He had me at "trout". I still remember the dinner even though it was five years ago. I remember the dinner even better than I remember him because we were never a great fit and I knew I would never marry him but I was in love with his love of cooking. I was in love with our compatibility in the kitchen. I was in love with how confidently he navigated the spice aisle at Fairway and his ability to deglaze a pan.
That night he made us a smoked trout dip which we spooned onto pieces of baguette that we casually pulled off as we leaned into the side of the kitchen counter and sipped wine. The salmon was marinating and the thin asparagus was about to be sautéed with shallots and garlic. He wore a white apron and tucked a small towel into the apron strings the way chefs do. I was not only in love with him because he loved cooking for me and letting me, for once, play the supporting role, but I was seduced by how he held a knife, letting it bounce across the cutting board. He would chop without looking, glancing up at me as his blade desecrated the garlic.
We broke up two months after that dinner – our final supper was roast chicken. We came together over our love of cooking and that's what kept us together for six months, but, as Wonky Pie says, "you need more than a shared passion for pink Himalayan salt to make a relationship work."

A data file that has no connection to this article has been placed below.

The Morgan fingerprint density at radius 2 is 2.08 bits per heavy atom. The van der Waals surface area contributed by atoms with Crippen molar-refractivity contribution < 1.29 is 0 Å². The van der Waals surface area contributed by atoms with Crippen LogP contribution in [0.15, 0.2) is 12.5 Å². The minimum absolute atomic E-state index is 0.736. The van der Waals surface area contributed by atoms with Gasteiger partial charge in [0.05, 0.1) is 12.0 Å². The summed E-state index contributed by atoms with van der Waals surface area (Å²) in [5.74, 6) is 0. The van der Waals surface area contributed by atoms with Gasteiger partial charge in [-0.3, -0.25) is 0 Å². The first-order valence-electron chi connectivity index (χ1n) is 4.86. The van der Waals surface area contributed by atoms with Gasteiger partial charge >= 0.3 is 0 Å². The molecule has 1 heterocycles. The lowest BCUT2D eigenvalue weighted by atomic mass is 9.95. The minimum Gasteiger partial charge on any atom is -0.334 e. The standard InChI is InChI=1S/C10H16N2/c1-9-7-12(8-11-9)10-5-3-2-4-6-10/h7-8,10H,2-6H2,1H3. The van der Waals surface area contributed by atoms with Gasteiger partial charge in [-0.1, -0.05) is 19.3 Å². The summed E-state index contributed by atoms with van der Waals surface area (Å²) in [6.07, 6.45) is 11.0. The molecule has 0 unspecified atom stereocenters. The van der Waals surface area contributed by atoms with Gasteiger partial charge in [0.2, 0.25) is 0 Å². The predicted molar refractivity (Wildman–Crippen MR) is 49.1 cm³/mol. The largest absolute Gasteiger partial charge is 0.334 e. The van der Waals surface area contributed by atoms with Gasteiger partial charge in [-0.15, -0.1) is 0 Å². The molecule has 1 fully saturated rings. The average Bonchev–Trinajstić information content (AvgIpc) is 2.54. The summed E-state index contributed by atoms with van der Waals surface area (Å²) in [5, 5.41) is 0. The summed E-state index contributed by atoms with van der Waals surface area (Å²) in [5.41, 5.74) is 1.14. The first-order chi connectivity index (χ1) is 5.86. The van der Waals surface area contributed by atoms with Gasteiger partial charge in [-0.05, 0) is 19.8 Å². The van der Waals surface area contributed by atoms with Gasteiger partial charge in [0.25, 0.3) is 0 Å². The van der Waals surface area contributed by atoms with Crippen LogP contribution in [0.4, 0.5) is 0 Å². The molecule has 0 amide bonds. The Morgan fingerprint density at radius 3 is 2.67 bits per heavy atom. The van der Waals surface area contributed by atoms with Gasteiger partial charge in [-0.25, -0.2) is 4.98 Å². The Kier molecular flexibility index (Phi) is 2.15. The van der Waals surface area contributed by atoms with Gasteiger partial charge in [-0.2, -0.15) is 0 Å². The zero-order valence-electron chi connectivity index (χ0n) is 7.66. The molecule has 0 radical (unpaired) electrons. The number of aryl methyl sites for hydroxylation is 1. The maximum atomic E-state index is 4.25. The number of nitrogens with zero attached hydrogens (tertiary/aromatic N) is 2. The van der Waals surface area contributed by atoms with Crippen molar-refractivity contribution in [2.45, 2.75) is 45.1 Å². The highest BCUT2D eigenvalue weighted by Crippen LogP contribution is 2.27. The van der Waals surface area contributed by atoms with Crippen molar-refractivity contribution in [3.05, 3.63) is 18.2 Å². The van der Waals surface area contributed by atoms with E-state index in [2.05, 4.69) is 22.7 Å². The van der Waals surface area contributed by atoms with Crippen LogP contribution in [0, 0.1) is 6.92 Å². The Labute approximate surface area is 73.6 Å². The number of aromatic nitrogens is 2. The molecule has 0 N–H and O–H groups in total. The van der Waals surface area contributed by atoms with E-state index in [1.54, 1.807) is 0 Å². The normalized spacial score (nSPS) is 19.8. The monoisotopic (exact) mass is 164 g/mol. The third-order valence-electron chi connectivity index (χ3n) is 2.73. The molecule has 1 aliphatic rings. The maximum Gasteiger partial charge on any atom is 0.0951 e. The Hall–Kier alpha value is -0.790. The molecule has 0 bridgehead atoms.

But I get why I fell for this man who ground his own spices. One of my happiest memories of childhood is standing at the kitchen counter making coconut cake with my mother and going to the farmers market on Saturday mornings with my father. There was so much love that I felt around food, so much excitement, so much anticipation of what we might make with a cup of flour. I still love the sound of a dishwasher at the end of a day – the contented purr that signals the end of a home-cooked meal, empty plates, and full stomachs.
I cook all of Jackson's (my 2-year old) food and much of it we cook together. When he wakes, his second word every morning (after Mama) is oatmeal. We trundle off to the kitchen, he drags the pot from the cupboard, hands it to me, climbs up on the step stool, stands at the counter, and pours the little tin cup of oatmeal, that I hand him, into the pot. I add the water and salt and we put it on the stove. The buzzer goes off after 6 minutes. He adds the cinnamon, ground flax, honey and pear. We blow on it as it cools. And then we eat. Together. And I am in love.